You see here Speaker Paul Ryan’s misunderstanding of the very purpose of health insurance. In other words, the design of the AHCA rejects the premise that the point of health insurance is in fact to have the healthy, younger people subsidize the sicker, older people. Instead, the cost problem of high premiums is addressed by moving around the deck chairs and changing who is in and who is out—not by fundamentally tackling the problem of rising health insurance premiums for everyone.

The nongroup marketplaces would be stable either way.

Despite the rhetoric driving the ACA replacement debate, namely that Obamacare is collapsing into a death spiral, the CBO estimates that under both current law and the AHCA, the nongroup markets would be stable.

The CBO suggests that the main reason that the insurance markets under the ACA would be stable is the combination of (1) the presence of the individual mandate—incentivizing healthy people to come into the market—and (2) that low-income populations are protected from premium increases in the nongroup market.

It is true that premiums in the nongroup market increased significantly this year. However, experts suggest that while there was a bit of a market correction in the past year, the marketplaces should be stable going forward. Moreover, through the ACA, upwards of 80 percent of people who buy insurance through the health insurance exchanges get premium tax credits (i.e., premium caps), and would therefore, not bear the cost of rising premiums. Instead, estimates suggest that only three percent of Americans feel the impact of rising premiums in the health insurance exchanges. This group either has incomes that are too high to be eligible for premium tax credits, or choose to purchase a more expensive plan beyond what the subsidy will cover. The relatively small group impacted by premium increases in the health insurance exchanges is a critical point that gets lost in the debate over rising premiums and Obamacare.

An Aside for Health Policy Wonks: Now, critics of this 80 to 85 percent figure often cite that there is a group beyond this remaining 15 to 20 percent, about 5 to 7 million, who purchase nongroup insurance outside of the exchanges. Importantly, ACA premium tax credits are only available to people who purchase insurance through the exchanges, so this group would not be eligible for government subsidies. This group is harder to characterize due to lack of reliable data, but experts suggest that this group may be higher income, or at least above the income eligibility level for premium subsidies, and choose to purchase off-exchange coverage to have more choices and less restrictive provider networks. Importantly, data on rising premiums are within the health insurance exchanges, and thus off-exchange nongroup insurance purchases require an entirely separate analysis. Still, it is worth noting that this other cohort, who is also in the nongroup market, exists. Notably, the AHCA would permit premium tax credits to be used for off-exchange purchases of health insurance.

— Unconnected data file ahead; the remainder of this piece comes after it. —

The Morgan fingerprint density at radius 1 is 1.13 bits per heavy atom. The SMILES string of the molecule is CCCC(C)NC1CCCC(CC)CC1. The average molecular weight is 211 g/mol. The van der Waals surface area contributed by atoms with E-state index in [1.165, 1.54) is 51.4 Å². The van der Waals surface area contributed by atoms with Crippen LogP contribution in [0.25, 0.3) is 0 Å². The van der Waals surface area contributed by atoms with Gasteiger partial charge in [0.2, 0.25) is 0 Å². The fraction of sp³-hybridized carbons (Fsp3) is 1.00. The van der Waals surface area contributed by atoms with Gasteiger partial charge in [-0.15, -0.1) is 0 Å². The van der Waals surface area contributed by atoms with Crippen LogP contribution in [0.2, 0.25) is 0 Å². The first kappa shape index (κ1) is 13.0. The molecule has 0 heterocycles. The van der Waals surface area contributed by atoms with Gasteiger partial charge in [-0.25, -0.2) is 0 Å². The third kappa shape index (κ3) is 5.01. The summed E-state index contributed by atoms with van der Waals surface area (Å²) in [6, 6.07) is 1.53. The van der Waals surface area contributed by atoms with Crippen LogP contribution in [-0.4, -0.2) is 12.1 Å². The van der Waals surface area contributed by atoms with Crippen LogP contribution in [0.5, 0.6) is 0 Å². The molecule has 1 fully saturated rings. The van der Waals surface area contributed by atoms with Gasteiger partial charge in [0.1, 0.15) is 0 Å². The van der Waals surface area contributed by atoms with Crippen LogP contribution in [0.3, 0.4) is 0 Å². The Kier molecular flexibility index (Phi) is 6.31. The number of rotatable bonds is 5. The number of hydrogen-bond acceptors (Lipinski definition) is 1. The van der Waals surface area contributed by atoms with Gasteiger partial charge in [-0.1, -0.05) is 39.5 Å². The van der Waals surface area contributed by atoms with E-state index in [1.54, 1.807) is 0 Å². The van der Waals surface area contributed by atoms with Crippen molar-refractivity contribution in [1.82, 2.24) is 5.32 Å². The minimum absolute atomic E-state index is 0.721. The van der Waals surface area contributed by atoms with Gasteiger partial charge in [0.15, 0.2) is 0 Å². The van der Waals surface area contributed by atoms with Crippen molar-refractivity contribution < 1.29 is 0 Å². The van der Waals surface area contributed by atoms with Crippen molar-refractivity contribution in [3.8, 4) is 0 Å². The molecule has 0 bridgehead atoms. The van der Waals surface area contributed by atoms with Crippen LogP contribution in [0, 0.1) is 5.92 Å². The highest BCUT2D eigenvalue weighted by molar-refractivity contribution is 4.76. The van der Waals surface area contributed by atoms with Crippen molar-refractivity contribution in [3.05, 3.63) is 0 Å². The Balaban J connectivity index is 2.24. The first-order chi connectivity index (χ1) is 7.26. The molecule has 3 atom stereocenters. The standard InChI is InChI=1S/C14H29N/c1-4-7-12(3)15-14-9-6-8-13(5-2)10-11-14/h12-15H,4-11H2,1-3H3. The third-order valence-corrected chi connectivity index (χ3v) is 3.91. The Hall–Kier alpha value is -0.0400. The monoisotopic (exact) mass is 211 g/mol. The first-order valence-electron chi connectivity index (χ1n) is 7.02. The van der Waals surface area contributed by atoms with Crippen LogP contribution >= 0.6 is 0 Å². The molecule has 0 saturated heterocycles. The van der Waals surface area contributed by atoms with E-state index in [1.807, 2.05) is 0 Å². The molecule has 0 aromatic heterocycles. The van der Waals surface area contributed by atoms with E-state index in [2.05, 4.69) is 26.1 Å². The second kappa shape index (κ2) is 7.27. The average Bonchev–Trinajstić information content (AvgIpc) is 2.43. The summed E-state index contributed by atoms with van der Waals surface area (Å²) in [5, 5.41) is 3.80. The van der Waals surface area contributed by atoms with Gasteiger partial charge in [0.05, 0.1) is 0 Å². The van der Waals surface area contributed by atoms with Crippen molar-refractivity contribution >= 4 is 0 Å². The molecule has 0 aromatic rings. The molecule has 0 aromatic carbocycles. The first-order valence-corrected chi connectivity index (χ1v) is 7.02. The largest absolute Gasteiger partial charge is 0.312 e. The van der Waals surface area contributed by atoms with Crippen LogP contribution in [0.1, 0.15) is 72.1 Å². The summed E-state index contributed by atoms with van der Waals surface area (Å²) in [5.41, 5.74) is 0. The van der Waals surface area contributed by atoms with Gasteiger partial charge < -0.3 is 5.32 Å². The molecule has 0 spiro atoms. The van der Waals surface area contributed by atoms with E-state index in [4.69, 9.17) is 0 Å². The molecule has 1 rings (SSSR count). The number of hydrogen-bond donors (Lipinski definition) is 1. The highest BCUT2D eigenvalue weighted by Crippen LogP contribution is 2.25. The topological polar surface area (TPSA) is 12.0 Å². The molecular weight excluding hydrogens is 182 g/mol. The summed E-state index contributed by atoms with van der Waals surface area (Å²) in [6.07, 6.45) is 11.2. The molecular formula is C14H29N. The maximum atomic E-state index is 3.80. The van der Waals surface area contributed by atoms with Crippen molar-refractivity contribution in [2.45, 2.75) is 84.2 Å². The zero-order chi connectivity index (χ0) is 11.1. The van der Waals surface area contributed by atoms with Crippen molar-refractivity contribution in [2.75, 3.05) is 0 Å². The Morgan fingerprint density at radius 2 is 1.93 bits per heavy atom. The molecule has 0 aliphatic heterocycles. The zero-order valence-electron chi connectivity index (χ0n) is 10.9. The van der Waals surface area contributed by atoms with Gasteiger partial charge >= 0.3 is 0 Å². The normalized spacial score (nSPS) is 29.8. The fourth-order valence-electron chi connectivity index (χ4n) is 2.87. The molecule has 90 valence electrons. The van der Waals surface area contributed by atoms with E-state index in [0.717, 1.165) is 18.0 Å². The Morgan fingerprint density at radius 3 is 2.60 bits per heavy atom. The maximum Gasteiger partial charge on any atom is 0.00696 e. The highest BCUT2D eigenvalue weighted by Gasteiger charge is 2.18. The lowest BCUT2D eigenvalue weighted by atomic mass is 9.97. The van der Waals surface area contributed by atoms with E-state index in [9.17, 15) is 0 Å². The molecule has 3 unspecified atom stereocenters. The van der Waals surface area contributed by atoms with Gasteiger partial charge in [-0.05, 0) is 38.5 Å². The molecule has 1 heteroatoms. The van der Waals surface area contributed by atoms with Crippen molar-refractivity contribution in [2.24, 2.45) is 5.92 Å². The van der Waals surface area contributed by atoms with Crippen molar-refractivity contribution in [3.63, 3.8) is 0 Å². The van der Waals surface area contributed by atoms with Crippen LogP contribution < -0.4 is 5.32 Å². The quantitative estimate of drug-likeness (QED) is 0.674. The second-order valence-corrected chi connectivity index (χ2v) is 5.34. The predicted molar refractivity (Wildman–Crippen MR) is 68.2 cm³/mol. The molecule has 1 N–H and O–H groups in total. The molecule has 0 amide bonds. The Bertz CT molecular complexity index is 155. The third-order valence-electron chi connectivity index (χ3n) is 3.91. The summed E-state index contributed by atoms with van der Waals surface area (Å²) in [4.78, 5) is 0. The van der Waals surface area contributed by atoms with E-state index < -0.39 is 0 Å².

In contrast, because of the way premium tax credits are structured in the AHCA, namely a flat amount of money to use toward the purchase of insurance (as opposed to a cap on how much people are required to spend), more people—particularly more older, poorer people—would feel the impacts of rising premiums in the nongroup market.

Now, given the differences in how premium tax credits are constructed, why is the CBO saying the markets would also be stable in the AHCA? This is interesting as well. They argue that market stability would result from the combination of eliminating requirements that plans meet certain actuarial values (i.e., less robust health insurance coverage) and a younger mix of enrollees who are likely to sign up due to lower premiums. This explanation relates to the first point about lower average premiums. In other words, the market is likely to be stable because the sicker, older people are less likely to be part of it, since they will have been priced out of the market. This leaves the remaining insured population relatively younger and healthier—exactly the type of risk pool that insurance companies want to cover.

The CBO also suggests that the AHCA’s newly created Patient and State Stability Fund would stabilize the nongroup market. While the Patient and State Stability Fund could be used in a number of ways, the CBO estimates that states will predominantly use it to limit insurers’ costs due to very high claims of enrollees, which would encourage insurers to continue to offer coverage in the nongroup market. Again, this would provide further protection for insurance companies when they cover those relatively healthier people who happen to have a really high claim or get a really expensive diagnosis during the year. In other words, it protects insurance companies from taking on too much risk, and therefore, stabilizes the markets.

What are the Implications?

The differences in the construction of premium tax credits highlight three important points:

  1. The less robust government subsidies in the AHCA for older, sicker people make it more likely that they will be priced out of the market, thus bringing down average premiums among the relatively healthier insured population.
  2. Under current law, given that the government is taking on the burden of the majority of premium increases, the ACA nongroup market is not unstable as the Republicans would have you believe. Rather, higher premiums for those eligible for premium tax credits are picked up by the federal government.
  3. Clearly, the premium tax credits in the ACA cost more money (and in turn are of more value) relative to those offered in the AHCA. Thus, their elimination (and replacement with less robust age-based credits) contributes to some cost savings noted in the CBO report.

By all accounts, the CBO report is a bad sign for the AHCA. Keep an eye on any changes to the design of the premium tax credits as the bill moves through the House and Senate.